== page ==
Raman scattering is a powerful tool for molecular analysis and substance identification. Over the past decade, portable Raman spectrometers have become increasingly popular with first responders, law enforcement personnel, public health and safety agencies, and the military. The capability of Raman spectrometers to identify substances inside closed or sealed glass and plastic containers, or from loose samples without the need to physically contact the substance, aids in the identification of contraband narcotics, explosives, and toxic chemicals.

In addition to chemical identification, a need to identify biological threats such as Bacillus anthracis spores or ricin has become paramount to protect both civilian and military personnel. Field-tests such as lateral flow immunoassays (test strips) that use colorimetric or fluorescence detection have become available, but the use of Raman spectroscopy for field identification has so far been limited to the identification of chemicals. We report here the use of Raman spectroscopy for both chemical and biological identification.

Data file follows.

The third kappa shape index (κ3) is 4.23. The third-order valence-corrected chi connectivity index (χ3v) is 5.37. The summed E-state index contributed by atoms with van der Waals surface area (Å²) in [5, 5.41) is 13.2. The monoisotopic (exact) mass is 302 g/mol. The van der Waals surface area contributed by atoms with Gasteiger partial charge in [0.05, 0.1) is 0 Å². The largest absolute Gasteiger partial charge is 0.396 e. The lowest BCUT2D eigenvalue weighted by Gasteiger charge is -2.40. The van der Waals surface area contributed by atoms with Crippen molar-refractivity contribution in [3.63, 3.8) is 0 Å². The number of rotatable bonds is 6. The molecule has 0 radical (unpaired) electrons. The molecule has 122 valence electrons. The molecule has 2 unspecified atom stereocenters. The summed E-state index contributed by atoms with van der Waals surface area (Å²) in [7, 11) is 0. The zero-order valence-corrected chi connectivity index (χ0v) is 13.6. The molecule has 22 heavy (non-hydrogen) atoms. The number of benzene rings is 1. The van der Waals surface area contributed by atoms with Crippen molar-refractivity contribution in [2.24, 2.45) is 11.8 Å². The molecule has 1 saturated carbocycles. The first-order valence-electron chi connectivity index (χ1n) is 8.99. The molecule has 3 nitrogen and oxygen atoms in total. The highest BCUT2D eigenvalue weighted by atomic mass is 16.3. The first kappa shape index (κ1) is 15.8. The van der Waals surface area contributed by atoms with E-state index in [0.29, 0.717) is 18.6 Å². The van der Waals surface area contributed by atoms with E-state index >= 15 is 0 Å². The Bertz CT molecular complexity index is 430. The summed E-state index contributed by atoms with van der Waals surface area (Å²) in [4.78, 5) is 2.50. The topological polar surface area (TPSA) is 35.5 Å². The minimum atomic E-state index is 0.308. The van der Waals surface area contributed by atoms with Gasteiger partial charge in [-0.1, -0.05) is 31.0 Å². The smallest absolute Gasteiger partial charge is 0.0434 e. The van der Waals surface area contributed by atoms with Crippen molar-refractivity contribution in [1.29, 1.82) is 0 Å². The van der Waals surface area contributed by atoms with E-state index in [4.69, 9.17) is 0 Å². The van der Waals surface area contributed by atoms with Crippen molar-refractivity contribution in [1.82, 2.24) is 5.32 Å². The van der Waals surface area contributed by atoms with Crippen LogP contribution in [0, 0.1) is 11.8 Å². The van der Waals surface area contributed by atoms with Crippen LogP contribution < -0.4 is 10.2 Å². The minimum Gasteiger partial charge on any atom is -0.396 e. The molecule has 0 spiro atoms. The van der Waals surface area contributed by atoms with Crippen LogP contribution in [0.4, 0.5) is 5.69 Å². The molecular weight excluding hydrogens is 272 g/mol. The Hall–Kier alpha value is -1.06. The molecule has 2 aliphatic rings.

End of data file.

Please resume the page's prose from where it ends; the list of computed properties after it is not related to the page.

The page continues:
Translating Biological Complexity Into Chemical Simplicity

Raman spectroscopy is generally considered a bulk analysis technique, providing chemical identification of the sample's primary composition; it generally does not provide sufficient sensitivity for analyzing trace components or dilute samples. In some cases, this limitation can be overcome by using surface-enhanced Raman spectroscopy (SERS), wherein the intensity of the Raman signal generated by chemicals bound to roughened surfaces of certain metals (such as copper, silver, or gold) is enhanced by 6 to 12 orders of magnitude (1–3).